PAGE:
This driver experience is considerably different from the launch of XP, when many older pieces of hardware were unsupported on day one. The 32-bit experience is a lot better than the 64-bit one though. Microsoft requires the use of signed drivers for any kernel mode, and many drivers have yet to be released.

Microsoft releasing the RTM code more than two months before the final consumer release gave them the time they need to get drivers ready, but early adopters should be prepared to upgrade drivers as they go.

Vista does take more advantage of the Microsoft update site than XP, and many drivers that aren't included on the install DVDs can be downloaded during the install, or upgraded after your first connection to the Internet. It's a good idea to keep any machine you're installing or upgrading Vista to connected to the network, as the installer will go online and download appropriate drivers from Windows update before starting the installation.

Vista performance can be increased by taking advantage of ReadyBoost. This uses a USB 2.0 flash drive to act as a disk cache. However it can't be just any flash drive - Microsoft requires a certain minimum performance, including a high random access speed. We found that most USB 2.0 drives we had didn't meet Vista's requirements.

Don't expect to just plug in a stick and see it working; you may need to try out several before you find one that works. Also, the larger the stick, the better the performance gain. We found that 1GB of flash or higher gave the most improvement.

User interface

Live thumbnails make it easier to see just what you're doing in each window, and if anything has changed while you were using another application. A huge change from XP is the integrated search. XP's desktop search tools were slow and inefficient. Things are very different with Vista. Taking a cue from desktop search products such as Google Desktop and Copernic (or Microsoft's Desktop Search tool), you'll find high speed search built into all aspects of Vista.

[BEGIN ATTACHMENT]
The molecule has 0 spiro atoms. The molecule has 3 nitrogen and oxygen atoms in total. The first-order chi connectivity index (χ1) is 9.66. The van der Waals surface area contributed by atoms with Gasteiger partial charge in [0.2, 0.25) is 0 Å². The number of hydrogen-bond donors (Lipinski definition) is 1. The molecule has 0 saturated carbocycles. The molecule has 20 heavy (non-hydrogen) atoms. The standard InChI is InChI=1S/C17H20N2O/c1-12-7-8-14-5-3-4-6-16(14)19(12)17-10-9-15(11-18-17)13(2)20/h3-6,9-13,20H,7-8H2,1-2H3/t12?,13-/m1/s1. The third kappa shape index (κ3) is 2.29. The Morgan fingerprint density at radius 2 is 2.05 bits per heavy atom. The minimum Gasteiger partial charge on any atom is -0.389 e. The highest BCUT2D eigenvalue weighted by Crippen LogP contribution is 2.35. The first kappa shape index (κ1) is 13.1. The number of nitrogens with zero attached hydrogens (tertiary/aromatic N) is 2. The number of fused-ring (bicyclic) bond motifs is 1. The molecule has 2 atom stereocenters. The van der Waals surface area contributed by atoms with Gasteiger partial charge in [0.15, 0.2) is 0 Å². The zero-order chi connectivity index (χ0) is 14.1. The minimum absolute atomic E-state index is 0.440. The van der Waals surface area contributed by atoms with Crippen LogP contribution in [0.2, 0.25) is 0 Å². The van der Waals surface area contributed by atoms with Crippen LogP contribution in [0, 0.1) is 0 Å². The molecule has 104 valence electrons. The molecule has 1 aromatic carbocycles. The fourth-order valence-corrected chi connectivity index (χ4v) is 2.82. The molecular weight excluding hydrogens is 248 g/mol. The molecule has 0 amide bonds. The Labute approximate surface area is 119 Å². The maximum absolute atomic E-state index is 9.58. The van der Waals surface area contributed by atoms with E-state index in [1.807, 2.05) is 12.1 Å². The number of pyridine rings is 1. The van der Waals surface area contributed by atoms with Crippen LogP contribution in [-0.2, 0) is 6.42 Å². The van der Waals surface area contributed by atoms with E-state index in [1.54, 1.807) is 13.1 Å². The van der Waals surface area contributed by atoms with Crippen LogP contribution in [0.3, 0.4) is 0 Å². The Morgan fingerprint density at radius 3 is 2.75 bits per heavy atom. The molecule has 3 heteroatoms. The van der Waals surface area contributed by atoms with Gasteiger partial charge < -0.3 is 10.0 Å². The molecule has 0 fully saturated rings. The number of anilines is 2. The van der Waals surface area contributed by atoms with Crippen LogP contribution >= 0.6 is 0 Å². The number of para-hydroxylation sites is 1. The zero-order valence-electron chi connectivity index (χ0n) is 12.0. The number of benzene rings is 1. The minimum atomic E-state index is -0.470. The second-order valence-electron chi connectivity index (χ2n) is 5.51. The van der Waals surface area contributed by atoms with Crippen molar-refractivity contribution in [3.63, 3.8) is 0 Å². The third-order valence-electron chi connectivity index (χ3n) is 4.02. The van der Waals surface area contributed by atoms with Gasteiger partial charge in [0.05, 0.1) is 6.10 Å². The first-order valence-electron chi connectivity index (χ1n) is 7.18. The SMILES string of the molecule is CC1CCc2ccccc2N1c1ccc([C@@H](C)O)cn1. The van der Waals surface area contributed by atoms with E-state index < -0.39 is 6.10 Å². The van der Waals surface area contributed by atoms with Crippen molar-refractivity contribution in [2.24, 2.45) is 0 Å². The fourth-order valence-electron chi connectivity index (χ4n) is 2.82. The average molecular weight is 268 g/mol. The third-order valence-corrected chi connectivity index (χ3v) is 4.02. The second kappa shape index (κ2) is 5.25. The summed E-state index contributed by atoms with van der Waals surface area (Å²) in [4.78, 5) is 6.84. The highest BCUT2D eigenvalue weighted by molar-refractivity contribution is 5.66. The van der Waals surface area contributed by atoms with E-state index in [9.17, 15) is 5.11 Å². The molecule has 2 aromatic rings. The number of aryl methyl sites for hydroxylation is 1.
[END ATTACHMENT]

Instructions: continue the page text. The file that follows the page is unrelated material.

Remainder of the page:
The word wheel search in the Start menu makes it easier to track down applications, documents, control panels, IE favourites and email - though not files in the Pictures or Music folders - by typing a few letters. This finds files with matching names, keywords and metadata.

Once you get the hang of searching for applications rather than scrolling through Start menus you'll stop missing XP's fly-out program groups. Search is also built into Explorer. Just type a query into the new search box, and Vista will start a search in the directory you're using. You don't need to restrict searches manually - Vista will do it automatically.

If you start a search in Documents, then Vista will only return results from files and folders below the Documents folder. The same search tools are built into the control panel and into many of Vista's bundled applications. Explorer's makeover is finally complete. Windows' workhorse remains familiar, but with plenty of Vista flair. The icons are a big improvement over XP, with smooth scaling and a 3D effect that matches Explorer folders. Even the largest icon looks good on big screens - ideal for media centre PCs with large LCD panels.

You can group and stack icons to improve views. Stacked folders are actually a search query, which can be stored in the Searches folder; a useful feature Microsoft has buried where only power users will find it. The revamped Explorer improves navigation, with a breadcrumb bar that shows you where you are, with options to quickly jump up the folder hierarchy.